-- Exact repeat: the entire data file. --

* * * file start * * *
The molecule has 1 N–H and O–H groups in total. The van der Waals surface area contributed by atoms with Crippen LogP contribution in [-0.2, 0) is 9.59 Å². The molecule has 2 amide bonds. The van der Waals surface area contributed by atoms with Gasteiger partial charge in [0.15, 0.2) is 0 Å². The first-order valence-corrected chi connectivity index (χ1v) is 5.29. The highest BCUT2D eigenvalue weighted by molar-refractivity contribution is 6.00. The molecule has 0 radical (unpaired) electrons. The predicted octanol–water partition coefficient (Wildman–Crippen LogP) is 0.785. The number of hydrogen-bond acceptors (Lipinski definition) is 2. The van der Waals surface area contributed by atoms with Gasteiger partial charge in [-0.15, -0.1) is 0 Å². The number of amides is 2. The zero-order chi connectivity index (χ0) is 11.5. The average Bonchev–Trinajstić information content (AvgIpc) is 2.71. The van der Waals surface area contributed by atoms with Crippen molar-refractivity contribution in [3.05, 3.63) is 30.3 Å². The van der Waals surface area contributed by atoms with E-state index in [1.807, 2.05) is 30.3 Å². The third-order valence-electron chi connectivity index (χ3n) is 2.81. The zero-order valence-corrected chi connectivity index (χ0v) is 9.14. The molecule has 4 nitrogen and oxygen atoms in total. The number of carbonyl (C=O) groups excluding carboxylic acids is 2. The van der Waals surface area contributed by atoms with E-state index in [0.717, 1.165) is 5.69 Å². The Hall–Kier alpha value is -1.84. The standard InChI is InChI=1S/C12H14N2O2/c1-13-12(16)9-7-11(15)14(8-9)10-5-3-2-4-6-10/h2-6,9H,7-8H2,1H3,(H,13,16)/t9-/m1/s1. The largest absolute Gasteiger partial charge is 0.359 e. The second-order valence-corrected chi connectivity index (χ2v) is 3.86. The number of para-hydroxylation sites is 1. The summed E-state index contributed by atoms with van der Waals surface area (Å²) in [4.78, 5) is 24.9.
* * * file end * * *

The molecule has 1 N–H and O–H groups in total. The van der Waals surface area contributed by atoms with Crippen LogP contribution in [-0.2, 0) is 9.59 Å². The molecule has 2 amide bonds. The van der Waals surface area contributed by atoms with Gasteiger partial charge in [0.15, 0.2) is 0 Å². The first-order valence-corrected chi connectivity index (χ1v) is 5.29. The highest BCUT2D eigenvalue weighted by molar-refractivity contribution is 6.00. The molecule has 0 radical (unpaired) electrons. The predicted octanol–water partition coefficient (Wildman–Crippen LogP) is 0.785. The number of hydrogen-bond acceptors (Lipinski definition) is 2. The van der Waals surface area contributed by atoms with Gasteiger partial charge in [-0.15, -0.1) is 0 Å². The number of amides is 2. The zero-order chi connectivity index (χ0) is 11.5. The average Bonchev–Trinajstić information content (AvgIpc) is 2.71. The van der Waals surface area contributed by atoms with Crippen molar-refractivity contribution in [3.05, 3.63) is 30.3 Å². The van der Waals surface area contributed by atoms with E-state index in [1.807, 2.05) is 30.3 Å². The third-order valence-electron chi connectivity index (χ3n) is 2.81. The zero-order valence-corrected chi connectivity index (χ0v) is 9.14. The molecule has 4 nitrogen and oxygen atoms in total. The number of carbonyl (C=O) groups excluding carboxylic acids is 2. The van der Waals surface area contributed by atoms with E-state index in [0.717, 1.165) is 5.69 Å². The Hall–Kier alpha value is -1.84. The standard InChI is InChI=1S/C12H14N2O2/c1-13-12(16)9-7-11(15)14(8-9)10-5-3-2-4-6-10/h2-6,9H,7-8H2,1H3,(H,13,16)/t9-/m1/s1. The largest absolute Gasteiger partial charge is 0.359 e. The second-order valence-corrected chi connectivity index (χ2v) is 3.86. The number of para-hydroxylation sites is 1. The summed E-state index contributed by atoms with van der Waals surface area (Å²) in [4.78, 5) is 24.9.